When selecting a primary-grade school, there are other factors to consider:

  • What are faculty credentials and degrees?
  • Does the school offer special courses such as religion, foreign language, music or fine arts?
  • What type of extra-curricular activities are offered?
  • Is the sports program competitive or relaxed?
  • Are uniforms required and/or is there a dress code?
  • Is testing required for acceptance into the school? What type of tests are required?
  • Is testing required for grade placement? What type of tests are required?
  • How old must a child be to enter first grade? (Some private schools require children to be 6 years old by Jan. 1 prior to entering 1st grade in September.)
  • Class size (18 and under is ideal).
  • Are children grouped by age or by ability?
  • Review the school’s grading system.
  • How is dicipline handled?
  • What type of counseling is available?
  • How many teacher/parent conferences are held each year?
  • What level of parent participation is expected?
  • Is there after-school or before-school care?
  • Is transportation provided?
  • Is a nurse on-site? How are emergencies handled?
  • What type of financial aid or scholarship programs are offered?
  • Are additional fees (books, lunch, uniforms) or club dues required? If so, how much?
  • Is tuition cancellation insurance offered?
  • Does the school offer a discount for siblings?
  • Does the school have a waiting list?


Many of the same considerations involved in selecting a primary school apply when selecting a secondary school, says Sue Ann Gillman, vice-principal of Bishop Lynch High School.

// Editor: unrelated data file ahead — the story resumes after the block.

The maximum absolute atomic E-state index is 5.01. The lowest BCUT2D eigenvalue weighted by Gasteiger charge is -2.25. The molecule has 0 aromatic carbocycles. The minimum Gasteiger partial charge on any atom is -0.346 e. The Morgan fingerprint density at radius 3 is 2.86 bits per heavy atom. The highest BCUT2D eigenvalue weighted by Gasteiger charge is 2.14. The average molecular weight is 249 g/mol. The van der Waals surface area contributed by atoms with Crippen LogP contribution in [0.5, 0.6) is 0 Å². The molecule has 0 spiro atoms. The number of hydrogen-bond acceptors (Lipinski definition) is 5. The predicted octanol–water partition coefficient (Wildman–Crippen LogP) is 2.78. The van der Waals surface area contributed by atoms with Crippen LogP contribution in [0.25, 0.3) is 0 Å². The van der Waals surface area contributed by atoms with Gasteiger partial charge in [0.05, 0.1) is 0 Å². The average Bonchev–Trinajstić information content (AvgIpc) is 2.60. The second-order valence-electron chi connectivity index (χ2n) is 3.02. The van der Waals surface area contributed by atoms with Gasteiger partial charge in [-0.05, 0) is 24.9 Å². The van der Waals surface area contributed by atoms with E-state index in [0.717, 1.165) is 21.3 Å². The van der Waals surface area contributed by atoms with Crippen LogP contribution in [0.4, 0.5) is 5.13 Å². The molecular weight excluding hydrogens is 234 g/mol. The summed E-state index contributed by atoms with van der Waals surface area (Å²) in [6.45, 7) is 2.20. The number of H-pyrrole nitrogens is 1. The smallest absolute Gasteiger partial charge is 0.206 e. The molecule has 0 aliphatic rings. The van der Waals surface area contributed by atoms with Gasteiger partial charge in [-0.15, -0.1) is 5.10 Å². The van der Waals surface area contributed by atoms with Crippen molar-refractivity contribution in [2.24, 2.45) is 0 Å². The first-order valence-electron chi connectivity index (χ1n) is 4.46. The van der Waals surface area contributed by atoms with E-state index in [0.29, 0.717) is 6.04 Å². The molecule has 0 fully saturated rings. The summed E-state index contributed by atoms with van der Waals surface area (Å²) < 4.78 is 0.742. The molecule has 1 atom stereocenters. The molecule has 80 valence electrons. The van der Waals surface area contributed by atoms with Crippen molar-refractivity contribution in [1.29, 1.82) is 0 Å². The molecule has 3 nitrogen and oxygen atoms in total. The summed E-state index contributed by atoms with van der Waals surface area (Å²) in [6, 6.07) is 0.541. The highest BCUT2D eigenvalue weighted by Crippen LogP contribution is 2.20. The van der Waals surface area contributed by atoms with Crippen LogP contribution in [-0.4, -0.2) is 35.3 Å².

But Gillman recommends asking additional questions, including the following:

  • What special courses are offered outside of basic curriculum?
  • Are study-abroad or foreign exchange programs offered?
  • What courses are required for graduation?
  • Are college placement courses offered?
  • What is the student-teacher ratio?
  • What is the school’s total enrollment?
  • What percentage of graduating students attend college? Which colleges do they attend?
  • What are the students’ average SAT scores?
  • How many scholarships are awarded?
  • Does the school typically have national merit finalists? How many?
  • What is the student body’s demographic profile?
  • What type of scholastic, sports or fine arts awards are offered?
  • Are individual, as well as group sports, offered?
  • Does the school require community service as a condition for graduation? What type of service is required?
  • How is the school accredited?

Student and parent references for a school also are important, Gillman says.